The second point of Quim’s marketing is very much based on shows. “I like going to shows because it is the place where I meet my customers and I can feel the pulse of the market and hear about their needs.” Quim enjoys breeding for show cows. “My favorite sires for show cows are: Absolute-Red, Delta & Atwood.” But he doesn’t over look dairy cow sires. “For dairy cows I use Explode, Cashcoin, Carson and Deman.” His understanding of the show ring has been well developed over the years and he has gained recognition as a cattle judge. “Judging is one accomplishment I am very proud of.  I never expected to have the opportunity to be an Associate Judge in Madison beside Brian Carsacadden and then later in Laussane beside Mike Deaver.”  Both of these judges rank high for Quim. “In my opinion they are the best.”  (Read more: CARSCADDEN: The Royal Footsteps)

Word of mouth has always been a great way for the dairy industry to market itself.  Today dairy friends, peerwebsites and coworkers take that friendly promotion and sharing to new levels. “To keep my customers updated, we use our web site, Facebook and profiles.” says Quim. This enhances the friendships already made in the worldwide industry. “I share my passion for show cows with Roger Turner and Brian Carscadden who have been my mentors in the USA and Canada. Again Mike Deaver has taught me a lot and is a very special person for me.  Early on, one of my greatest influences was Alfonso Ahedo from Semex Spain. He is a great business man with a huge understanding of the Holstein industry.”  It’s all about sharing the passion says Quim. “I keep the passion for shows going with some members of the original farm. As well there is one nice heifer that I bought with friends Erica Rijneveld, Eric Dougoud, and Pat Conroy. (Read more: Erica Rijneveld – Takes Her Show… And Yours…On The Road! and DECRAUSAZ IRON O’KALIBRA: Simply the Best) These are people that love good cows and with whom I share good times too.”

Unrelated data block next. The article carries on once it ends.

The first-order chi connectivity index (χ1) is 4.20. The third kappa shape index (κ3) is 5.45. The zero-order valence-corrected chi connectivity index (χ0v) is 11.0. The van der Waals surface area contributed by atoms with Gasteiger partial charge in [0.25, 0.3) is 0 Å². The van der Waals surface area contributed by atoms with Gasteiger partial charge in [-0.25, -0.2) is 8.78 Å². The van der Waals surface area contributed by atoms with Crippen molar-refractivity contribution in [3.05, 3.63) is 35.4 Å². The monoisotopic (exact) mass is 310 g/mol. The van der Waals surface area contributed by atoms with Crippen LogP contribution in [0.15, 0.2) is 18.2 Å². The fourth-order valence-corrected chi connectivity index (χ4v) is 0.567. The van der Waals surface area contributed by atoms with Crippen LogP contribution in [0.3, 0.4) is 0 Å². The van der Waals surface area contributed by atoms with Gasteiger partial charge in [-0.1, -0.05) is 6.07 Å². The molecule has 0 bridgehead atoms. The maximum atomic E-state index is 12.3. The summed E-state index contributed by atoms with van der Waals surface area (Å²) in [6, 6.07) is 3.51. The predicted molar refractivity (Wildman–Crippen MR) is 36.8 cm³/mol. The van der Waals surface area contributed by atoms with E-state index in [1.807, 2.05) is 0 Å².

Marketing and Genomics

In today’s marketplace rapidly changing tools are having a tremendous effect.  Quim looks at Genomics and how it has affected his operations. “Genomics has changed the semen market a lot.  For our company it was a great opportunity to start with.  Genomics provides opportunities for everyone.  The market is now global no matter where the bull comes from or who the owner is.”  Of course having the tool and knowing how to use it is the challenge. Quim seeks balance. “Now we have some genomic information that we can combine with cow family and traditional knowledge.  It is the mix and the balance between the new information and the traditional knowledge that will move us forward in the right direction.” If there is a downside to genomics for Quim, it is related to the speed of change. “Today the genetic market moves too fast.  We hardly have time to appreciate and enjoy the cow family as a group.